FG BUY&SELL        FARMERS WEATHER       ARABLE FARMING        DAIRY FARMER      FARMERS GUARDIAN        AGRIMONEY        OUR EVENTS        MEMBERSHIP BENEFITS        BLOGS        MORE FROM US

You are viewing 1 of your 2 free articles

You’ll need to join us by becoming a member to gain more access.
Already a Member?

Login Join us now

Talking Agronomy with Sarah Symes: another season has got off to a thundering start

Insights
Despite the flea beetle panic with undressed seed, very few crops have suffered damage to date
Twitter Facebook

Well another season has got off to a thundering start, just a few acres of beans remain to be harvested at the time of writing and the odd bit of spring barley and wheat where weather has halted progress.

 

Cereal yields have been extremely good, with many growers averaging more than 10t/ha on wheat and barley. The only disappointment has been relatively low wheat proteins. Oilseed rape yields provided us with a mixed bag, with some fields doing extremely well for the year we’ve had, while others which had suffered from wet feet in autumn, or a high weed burden, faced lower than average yields.

 

Oilseed rape has gone in well into moist seedbeds, which, coupled with mild weather, has meant rapid emergence within a few days. This caused problems getting pre-emergence herbicide applications on when this coincided with wet and windy weather, so some growers have clomazone left in store.

 

Where previously a pre-emergence was often a popular application timing for oilseed rape, due to flea beetle pressure many were cautious and waited until the crop had emerged before applying a metazachor-based herbicide. This may leave a gap in the weed spectrum, and weeds such as cleavers and poppies will have to be targeted later on in the year. Despite the flea beetle panic with undressed seed, very few crops have suffered damage to date; this may change if the warm weather that’s promised arrives, so remain vigilant until the crop is strong enough to sustain any damage.

 

Slugs again have appeared to be the main threat, so in many cases two applications of slug pellets have been made in high risk situations where straw has been left on the surface and seedbeds are cloddy.

 

Volunteer cereals have had either one or two applications of graminicides, depending on black-grass being present. Some crops have or are about to receive Centurion Max (clethodim) or Aramo (tepraloxydim) which has given a later application of propyzamide or carbetamide a good start on control. Once crops have established (1-2 leaves), they will receive 20-30kg/N/ha to help them on their way.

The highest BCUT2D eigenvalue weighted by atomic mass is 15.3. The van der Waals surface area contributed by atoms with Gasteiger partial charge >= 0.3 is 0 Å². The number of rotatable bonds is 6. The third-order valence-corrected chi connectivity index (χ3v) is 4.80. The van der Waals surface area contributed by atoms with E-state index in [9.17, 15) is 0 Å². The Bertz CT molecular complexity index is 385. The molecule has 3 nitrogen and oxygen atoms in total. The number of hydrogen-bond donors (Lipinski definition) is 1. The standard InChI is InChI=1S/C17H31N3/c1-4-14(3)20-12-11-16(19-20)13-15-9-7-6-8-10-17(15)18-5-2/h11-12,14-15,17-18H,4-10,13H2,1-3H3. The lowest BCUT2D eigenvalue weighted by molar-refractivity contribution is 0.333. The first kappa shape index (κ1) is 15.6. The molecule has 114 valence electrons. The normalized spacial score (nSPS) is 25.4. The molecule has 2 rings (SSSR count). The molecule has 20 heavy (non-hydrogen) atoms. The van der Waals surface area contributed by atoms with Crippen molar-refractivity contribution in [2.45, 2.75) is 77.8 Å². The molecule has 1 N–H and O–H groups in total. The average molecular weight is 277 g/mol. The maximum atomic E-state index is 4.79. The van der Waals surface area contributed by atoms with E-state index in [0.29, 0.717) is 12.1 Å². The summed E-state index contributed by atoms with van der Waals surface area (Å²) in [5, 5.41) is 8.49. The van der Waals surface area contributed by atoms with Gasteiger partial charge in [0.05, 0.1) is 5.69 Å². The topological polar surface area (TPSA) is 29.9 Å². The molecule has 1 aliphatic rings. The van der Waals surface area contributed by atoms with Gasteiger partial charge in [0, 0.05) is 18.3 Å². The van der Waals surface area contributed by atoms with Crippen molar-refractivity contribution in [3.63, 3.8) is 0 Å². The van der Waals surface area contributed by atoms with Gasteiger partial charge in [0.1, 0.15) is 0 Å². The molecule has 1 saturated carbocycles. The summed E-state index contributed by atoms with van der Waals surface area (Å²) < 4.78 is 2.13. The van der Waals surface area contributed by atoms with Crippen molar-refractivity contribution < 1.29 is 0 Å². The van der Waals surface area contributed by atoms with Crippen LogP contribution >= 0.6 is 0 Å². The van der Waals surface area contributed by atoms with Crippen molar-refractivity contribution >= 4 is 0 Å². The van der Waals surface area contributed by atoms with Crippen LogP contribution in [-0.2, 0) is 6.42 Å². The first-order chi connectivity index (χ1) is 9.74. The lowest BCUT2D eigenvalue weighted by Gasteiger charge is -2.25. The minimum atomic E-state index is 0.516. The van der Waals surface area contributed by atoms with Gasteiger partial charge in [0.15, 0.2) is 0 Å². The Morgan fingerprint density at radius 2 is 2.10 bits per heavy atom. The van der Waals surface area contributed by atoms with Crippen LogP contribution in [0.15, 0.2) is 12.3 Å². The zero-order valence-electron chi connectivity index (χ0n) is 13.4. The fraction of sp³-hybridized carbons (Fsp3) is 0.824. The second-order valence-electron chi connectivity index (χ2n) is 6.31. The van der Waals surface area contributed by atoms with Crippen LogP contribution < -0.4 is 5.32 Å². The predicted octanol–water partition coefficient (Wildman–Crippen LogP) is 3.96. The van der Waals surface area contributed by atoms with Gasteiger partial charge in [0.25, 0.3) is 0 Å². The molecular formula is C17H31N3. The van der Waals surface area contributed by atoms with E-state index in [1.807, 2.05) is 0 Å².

Phoma control is a hot topic as flusilazole has to be used up by October 12 this year. Phoma historically has been the main OSR disease threat in the South, but more instances of light leaf spot are being recorded, so Proline (prothioconazole) as a first spray may be a good option. Eradication is difficult to achieve, so application when thresholds are met is essential. If a spray is applied in early October it is likely a second will be required about four weeks later.

Winter cereals

Winter barley and wheat sowing are scheduled to begin on September 15 and pre-emergence herbicides will be applied to those crops, using flufenacet as a base for black-grass control.

 

Slugs will need to be monitored with baited traps as pressure will be high if the weather remains mild and unsettled. Deter (clothianidin) - dressed seed will give some seed hollowing control to begin within along with six to eight weeks of aphid control.

 

Most years it is only our growers on lower lying land that may need a follow up spray to prevent BYDV spread in their early sown crops.

 

The farms on the Downs of Hampshire and Wiltshire are unlikely to require an insecticide to follow Deter dressing.

 

The area of beans going in has gone up as a result of greening measures and EFAs.

 

Finally, maize harvest is not far off. Crops are looking extremely well, although the wet weather in August has slowed cob development and there have been some reports of eyespot in continuous maize fields.

 

  • Sarah Symes is an independent agronomist working with the Hampshire Arable Systems partnership. Based in Hampshire, she advises clients growing cereals, oilseed rape and pulses.
Twitter Facebook
Rating (0 vote/s)
Post a Comment
To see comments and join in the conversation please log in.

More Insights

Where next for robotics?

Although research into automation of farming tasks is gathering pace, getting it into the field on a commercial scale remains a challenge.

New event will help grow your business

An inspiring day packed full of motivational speakers and practical advice lie at the heart of a new event being brought to farmers wishing to grow and tackle some of the most common challenges in the industry. Danusia Osiowy takes a look at why The Business of Farming conference is one not to be missed.

CropTec Preview: Stealing a march on septoria SDHI resistance

Earlier this year, AHDB reported that septoria isolates with medium to high resistance to SDHI fungicides had been detected in samples taken from a field site in southern England in 2015.

A little organic matter goes a long way

Work to strengthen the UK’s ability to manage soil more sustainably is starting to bear fruit. Andrew Blake reports

Arable Farming magazine's November/December 2016 digital edition

Don’t miss this month’s new look Arable Farming. Take a look at the digital edition today.
FG Insight and FGInsight.com are trademarks of Briefing Media Ltd.
Farmers Guardian and FarmersGuardian.com are trademarks of Farmers Guardian Ltd, a subsidiary of Briefing Media Ltd.
All material published on FGInsight.com and FarmersGuardian.com is copyrighted © 2016 by Briefing Media Limited. All rights reserved.
RSS news feeds